Functional resumes are dying a slow, painful death. This is because applicants would rather focus on the prestige of the companies they had worked for in the past rather what they did during their stay with those companies.
A functional resume spotlights the applicant’s strengths and areas that they perfectly excel at. Moreover, functional resumes highlight the applicant’s prior work experiences and focus less on titles and employers. The main goal of a functional resume is to present an applicant in the most direct and professional light that detours away from the glitz and glamour of high-paying job titles and company identity.
Applicants find it taxing to draft a functional resume due to its straightforward approach. Applicants immediately conclude that projecting their job titles on the application will help them impress employers.
Here is a sample sub-heading of a functional resume that a majority of applicants find boring:
- Enforced in-campus programs for communication students
- Implemented study modules for freshmen and sophomore students
- Monitored academic performance of under-performing senior students
- Approved departmental events and activities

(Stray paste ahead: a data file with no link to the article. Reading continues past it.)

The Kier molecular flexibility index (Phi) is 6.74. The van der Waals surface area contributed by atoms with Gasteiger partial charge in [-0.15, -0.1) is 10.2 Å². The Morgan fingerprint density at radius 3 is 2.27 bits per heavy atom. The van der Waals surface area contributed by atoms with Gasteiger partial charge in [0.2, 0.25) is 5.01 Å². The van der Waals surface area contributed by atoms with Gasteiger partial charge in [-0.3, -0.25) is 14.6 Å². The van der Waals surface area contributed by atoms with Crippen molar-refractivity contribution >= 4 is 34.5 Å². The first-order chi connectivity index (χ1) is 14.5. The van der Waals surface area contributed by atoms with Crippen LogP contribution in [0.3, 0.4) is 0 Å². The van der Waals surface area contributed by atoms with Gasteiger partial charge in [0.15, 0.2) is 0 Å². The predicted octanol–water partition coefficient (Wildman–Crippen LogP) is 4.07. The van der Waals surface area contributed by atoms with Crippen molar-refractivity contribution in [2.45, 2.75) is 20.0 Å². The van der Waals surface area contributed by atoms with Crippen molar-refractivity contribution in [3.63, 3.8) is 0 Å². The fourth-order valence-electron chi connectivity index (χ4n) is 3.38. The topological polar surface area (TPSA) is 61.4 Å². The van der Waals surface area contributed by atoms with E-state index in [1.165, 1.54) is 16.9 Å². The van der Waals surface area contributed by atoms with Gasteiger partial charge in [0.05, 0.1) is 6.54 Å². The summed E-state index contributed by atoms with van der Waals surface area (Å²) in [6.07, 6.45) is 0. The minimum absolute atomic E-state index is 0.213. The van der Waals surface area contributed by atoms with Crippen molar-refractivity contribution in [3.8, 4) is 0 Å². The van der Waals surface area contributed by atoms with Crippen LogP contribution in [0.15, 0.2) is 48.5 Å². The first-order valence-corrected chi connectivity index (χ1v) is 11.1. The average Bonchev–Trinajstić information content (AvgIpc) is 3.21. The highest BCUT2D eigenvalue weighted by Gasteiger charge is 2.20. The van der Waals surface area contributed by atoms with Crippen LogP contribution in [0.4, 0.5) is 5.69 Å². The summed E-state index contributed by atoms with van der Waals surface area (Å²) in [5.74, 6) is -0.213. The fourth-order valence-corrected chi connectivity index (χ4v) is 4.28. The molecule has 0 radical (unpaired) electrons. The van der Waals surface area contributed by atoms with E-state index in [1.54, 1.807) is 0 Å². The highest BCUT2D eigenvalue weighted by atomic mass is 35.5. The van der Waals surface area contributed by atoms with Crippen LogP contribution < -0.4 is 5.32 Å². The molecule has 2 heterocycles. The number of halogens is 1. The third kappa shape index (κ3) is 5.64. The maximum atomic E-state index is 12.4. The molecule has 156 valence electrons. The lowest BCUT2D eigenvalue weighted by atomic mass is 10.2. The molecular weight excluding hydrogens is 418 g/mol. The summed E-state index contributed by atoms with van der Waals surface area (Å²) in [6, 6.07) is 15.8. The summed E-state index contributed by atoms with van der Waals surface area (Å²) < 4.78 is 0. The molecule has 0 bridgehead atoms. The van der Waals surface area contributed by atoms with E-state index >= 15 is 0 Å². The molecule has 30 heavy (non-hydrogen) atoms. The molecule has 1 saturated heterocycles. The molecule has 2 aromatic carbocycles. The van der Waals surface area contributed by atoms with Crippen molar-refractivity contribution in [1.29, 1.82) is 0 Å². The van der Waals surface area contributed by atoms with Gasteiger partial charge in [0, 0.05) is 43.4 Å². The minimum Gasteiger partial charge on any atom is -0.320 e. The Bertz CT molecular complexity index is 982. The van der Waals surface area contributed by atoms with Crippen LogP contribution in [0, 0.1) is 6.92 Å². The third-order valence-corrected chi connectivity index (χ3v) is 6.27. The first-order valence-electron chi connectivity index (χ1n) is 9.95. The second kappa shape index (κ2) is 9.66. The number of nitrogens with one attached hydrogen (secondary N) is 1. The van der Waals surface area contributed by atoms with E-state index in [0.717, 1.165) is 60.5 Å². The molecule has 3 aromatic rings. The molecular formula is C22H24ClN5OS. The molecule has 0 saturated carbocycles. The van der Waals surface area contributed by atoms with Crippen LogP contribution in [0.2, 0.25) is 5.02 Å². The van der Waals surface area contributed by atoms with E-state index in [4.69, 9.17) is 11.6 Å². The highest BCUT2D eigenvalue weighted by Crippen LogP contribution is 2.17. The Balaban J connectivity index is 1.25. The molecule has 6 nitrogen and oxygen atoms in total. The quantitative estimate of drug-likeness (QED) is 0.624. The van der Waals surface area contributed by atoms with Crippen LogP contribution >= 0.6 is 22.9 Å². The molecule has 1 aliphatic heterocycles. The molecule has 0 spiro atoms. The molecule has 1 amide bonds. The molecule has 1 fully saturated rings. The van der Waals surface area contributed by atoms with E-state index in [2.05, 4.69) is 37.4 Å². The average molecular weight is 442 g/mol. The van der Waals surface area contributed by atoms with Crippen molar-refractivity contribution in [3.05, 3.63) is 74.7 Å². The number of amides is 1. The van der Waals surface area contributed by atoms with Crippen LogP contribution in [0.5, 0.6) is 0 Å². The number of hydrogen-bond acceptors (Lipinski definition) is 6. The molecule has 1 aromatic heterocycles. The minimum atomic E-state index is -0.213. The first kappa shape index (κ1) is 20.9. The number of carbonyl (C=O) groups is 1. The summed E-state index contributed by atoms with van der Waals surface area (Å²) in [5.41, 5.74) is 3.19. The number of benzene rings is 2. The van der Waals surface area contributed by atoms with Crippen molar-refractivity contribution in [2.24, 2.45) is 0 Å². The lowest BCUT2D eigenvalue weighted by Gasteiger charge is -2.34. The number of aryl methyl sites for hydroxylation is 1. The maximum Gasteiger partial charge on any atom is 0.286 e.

- Supervised faculty training
- Organized annual forums for strong teacher-student relationships
- Interviewed students applying for on-the-job training programs
Applicants who have had a combination of professional experiences that are relatively unrelated to the position being applied for are best suited to use a functional resume for their application.
Here are efficient ways to write a functional resume. This is recommended for applicants with a fruit basket of work experience and want to shift careers in the future.
- Use action verbs rather than self-descriptive words. Action verbs such as evaluated, launched, suggested, and translated are more specific than passive, self-descriptive words such as aggressive, competitive, competent, analytical, and talented.
- The functional resume should not exceed three pages. Applicants should directly focus their attention on strengths and nothing more.
- The most common elements found on a functional resume are the applicant’s header, education, work experience, and references. The functional resume is not as different as traditional and conventional resume.
Use sub-headings to spotlight strengths. For example, use the sub-heading Organizational in enumerating skills that have correlation with the organizational aspect of the companies that you had worked for.
Related Article: How to Make a Resume the Way Professional Writers Do